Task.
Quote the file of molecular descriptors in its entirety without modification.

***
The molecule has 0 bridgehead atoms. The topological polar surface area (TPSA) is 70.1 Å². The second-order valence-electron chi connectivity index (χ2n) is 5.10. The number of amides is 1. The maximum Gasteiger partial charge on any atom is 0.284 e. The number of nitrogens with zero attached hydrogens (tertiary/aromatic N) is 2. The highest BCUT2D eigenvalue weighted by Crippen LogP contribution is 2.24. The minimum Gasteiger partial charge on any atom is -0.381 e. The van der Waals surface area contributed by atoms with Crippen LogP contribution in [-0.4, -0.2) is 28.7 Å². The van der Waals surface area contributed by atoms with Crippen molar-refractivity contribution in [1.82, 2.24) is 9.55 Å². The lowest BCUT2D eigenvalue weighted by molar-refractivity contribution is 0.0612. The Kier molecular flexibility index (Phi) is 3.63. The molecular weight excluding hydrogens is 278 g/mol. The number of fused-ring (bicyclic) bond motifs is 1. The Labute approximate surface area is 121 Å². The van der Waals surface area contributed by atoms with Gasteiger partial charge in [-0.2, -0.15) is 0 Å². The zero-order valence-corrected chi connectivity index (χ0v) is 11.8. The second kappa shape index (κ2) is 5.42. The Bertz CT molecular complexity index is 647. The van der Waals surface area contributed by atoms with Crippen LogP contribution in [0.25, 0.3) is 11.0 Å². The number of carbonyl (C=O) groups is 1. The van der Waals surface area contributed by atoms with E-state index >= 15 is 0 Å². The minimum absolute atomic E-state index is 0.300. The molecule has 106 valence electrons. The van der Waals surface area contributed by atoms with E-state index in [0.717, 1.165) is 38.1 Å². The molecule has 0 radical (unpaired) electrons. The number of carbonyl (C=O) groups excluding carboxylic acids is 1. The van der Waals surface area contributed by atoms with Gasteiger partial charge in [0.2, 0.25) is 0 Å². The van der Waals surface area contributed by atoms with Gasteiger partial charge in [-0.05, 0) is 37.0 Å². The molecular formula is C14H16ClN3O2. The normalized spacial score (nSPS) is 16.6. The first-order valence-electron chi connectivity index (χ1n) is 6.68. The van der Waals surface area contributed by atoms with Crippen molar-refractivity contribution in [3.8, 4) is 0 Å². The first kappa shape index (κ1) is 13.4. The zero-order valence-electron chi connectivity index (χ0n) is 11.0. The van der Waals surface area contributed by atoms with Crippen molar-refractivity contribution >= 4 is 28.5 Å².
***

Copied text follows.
The molecule has 0 bridgehead atoms. The topological polar surface area (TPSA) is 70.1 Å². The second-order valence-electron chi connectivity index (χ2n) is 5.10. The number of amides is 1. The maximum Gasteiger partial charge on any atom is 0.284 e. The number of nitrogens with zero attached hydrogens (tertiary/aromatic N) is 2. The highest BCUT2D eigenvalue weighted by Crippen LogP contribution is 2.24. The minimum Gasteiger partial charge on any atom is -0.381 e. The van der Waals surface area contributed by atoms with Crippen LogP contribution in [-0.4, -0.2) is 28.7 Å². The van der Waals surface area contributed by atoms with Crippen molar-refractivity contribution in [1.82, 2.24) is 9.55 Å². The lowest BCUT2D eigenvalue weighted by molar-refractivity contribution is 0.0612. The Kier molecular flexibility index (Phi) is 3.63. The molecular weight excluding hydrogens is 278 g/mol. The number of fused-ring (bicyclic) bond motifs is 1. The Labute approximate surface area is 121 Å². The van der Waals surface area contributed by atoms with Gasteiger partial charge in [-0.2, -0.15) is 0 Å². The zero-order valence-corrected chi connectivity index (χ0v) is 11.8. The second kappa shape index (κ2) is 5.42. The Bertz CT molecular complexity index is 647. The van der Waals surface area contributed by atoms with Crippen LogP contribution in [0.25, 0.3) is 11.0 Å². The number of carbonyl (C=O) groups is 1. The van der Waals surface area contributed by atoms with E-state index >= 15 is 0 Å². The minimum absolute atomic E-state index is 0.300. The molecule has 106 valence electrons. The van der Waals surface area contributed by atoms with E-state index in [0.717, 1.165) is 38.1 Å². The molecule has 0 radical (unpaired) electrons. The number of carbonyl (C=O) groups excluding carboxylic acids is 1. The van der Waals surface area contributed by atoms with Gasteiger partial charge in [0.2, 0.25) is 0 Å². The van der Waals surface area contributed by atoms with Gasteiger partial charge in [-0.05, 0) is 37.0 Å². The molecular formula is C14H16ClN3O2. The normalized spacial score (nSPS) is 16.6. The first-order valence-electron chi connectivity index (χ1n) is 6.68. The van der Waals surface area contributed by atoms with Crippen molar-refractivity contribution in [3.8, 4) is 0 Å². The first kappa shape index (κ1) is 13.4. The zero-order valence-electron chi connectivity index (χ0n) is 11.0. The van der Waals surface area contributed by atoms with Crippen molar-refractivity contribution >= 4 is 28.5 Å².